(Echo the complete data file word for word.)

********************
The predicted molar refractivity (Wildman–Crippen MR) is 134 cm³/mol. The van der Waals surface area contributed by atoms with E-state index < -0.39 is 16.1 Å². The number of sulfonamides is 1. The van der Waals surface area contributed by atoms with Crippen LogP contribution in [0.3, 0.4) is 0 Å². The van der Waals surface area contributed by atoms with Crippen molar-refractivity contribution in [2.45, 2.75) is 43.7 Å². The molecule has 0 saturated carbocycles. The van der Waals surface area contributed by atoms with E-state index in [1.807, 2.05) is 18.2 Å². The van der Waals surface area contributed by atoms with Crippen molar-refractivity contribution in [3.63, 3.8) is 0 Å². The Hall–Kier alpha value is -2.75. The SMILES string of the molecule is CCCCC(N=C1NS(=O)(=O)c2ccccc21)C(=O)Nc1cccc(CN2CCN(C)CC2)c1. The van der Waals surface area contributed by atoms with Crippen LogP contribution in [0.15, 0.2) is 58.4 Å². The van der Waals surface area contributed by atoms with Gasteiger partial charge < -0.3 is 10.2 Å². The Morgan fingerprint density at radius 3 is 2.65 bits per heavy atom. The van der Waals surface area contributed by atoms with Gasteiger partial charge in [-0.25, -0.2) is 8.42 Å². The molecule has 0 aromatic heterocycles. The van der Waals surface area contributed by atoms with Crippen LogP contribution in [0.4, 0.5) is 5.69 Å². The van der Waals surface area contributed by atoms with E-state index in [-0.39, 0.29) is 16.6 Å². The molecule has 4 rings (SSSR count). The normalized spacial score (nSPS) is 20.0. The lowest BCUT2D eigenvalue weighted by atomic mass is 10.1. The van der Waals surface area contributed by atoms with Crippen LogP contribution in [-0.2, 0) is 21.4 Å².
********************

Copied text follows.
The predicted molar refractivity (Wildman–Crippen MR) is 134 cm³/mol. The van der Waals surface area contributed by atoms with E-state index < -0.39 is 16.1 Å². The number of sulfonamides is 1. The van der Waals surface area contributed by atoms with Crippen LogP contribution in [0.3, 0.4) is 0 Å². The van der Waals surface area contributed by atoms with Crippen molar-refractivity contribution in [2.45, 2.75) is 43.7 Å². The molecule has 0 saturated carbocycles. The van der Waals surface area contributed by atoms with E-state index in [1.807, 2.05) is 18.2 Å². The van der Waals surface area contributed by atoms with Crippen molar-refractivity contribution in [3.63, 3.8) is 0 Å². The Hall–Kier alpha value is -2.75. The SMILES string of the molecule is CCCCC(N=C1NS(=O)(=O)c2ccccc21)C(=O)Nc1cccc(CN2CCN(C)CC2)c1. The van der Waals surface area contributed by atoms with Crippen LogP contribution in [0.15, 0.2) is 58.4 Å². The van der Waals surface area contributed by atoms with Gasteiger partial charge < -0.3 is 10.2 Å². The Morgan fingerprint density at radius 3 is 2.65 bits per heavy atom. The van der Waals surface area contributed by atoms with Gasteiger partial charge in [-0.25, -0.2) is 8.42 Å². The molecule has 0 aromatic heterocycles. The van der Waals surface area contributed by atoms with Crippen LogP contribution in [0.4, 0.5) is 5.69 Å². The van der Waals surface area contributed by atoms with E-state index in [-0.39, 0.29) is 16.6 Å². The molecule has 4 rings (SSSR count). The normalized spacial score (nSPS) is 20.0. The lowest BCUT2D eigenvalue weighted by atomic mass is 10.1. The van der Waals surface area contributed by atoms with Crippen LogP contribution in [-0.2, 0) is 21.4 Å².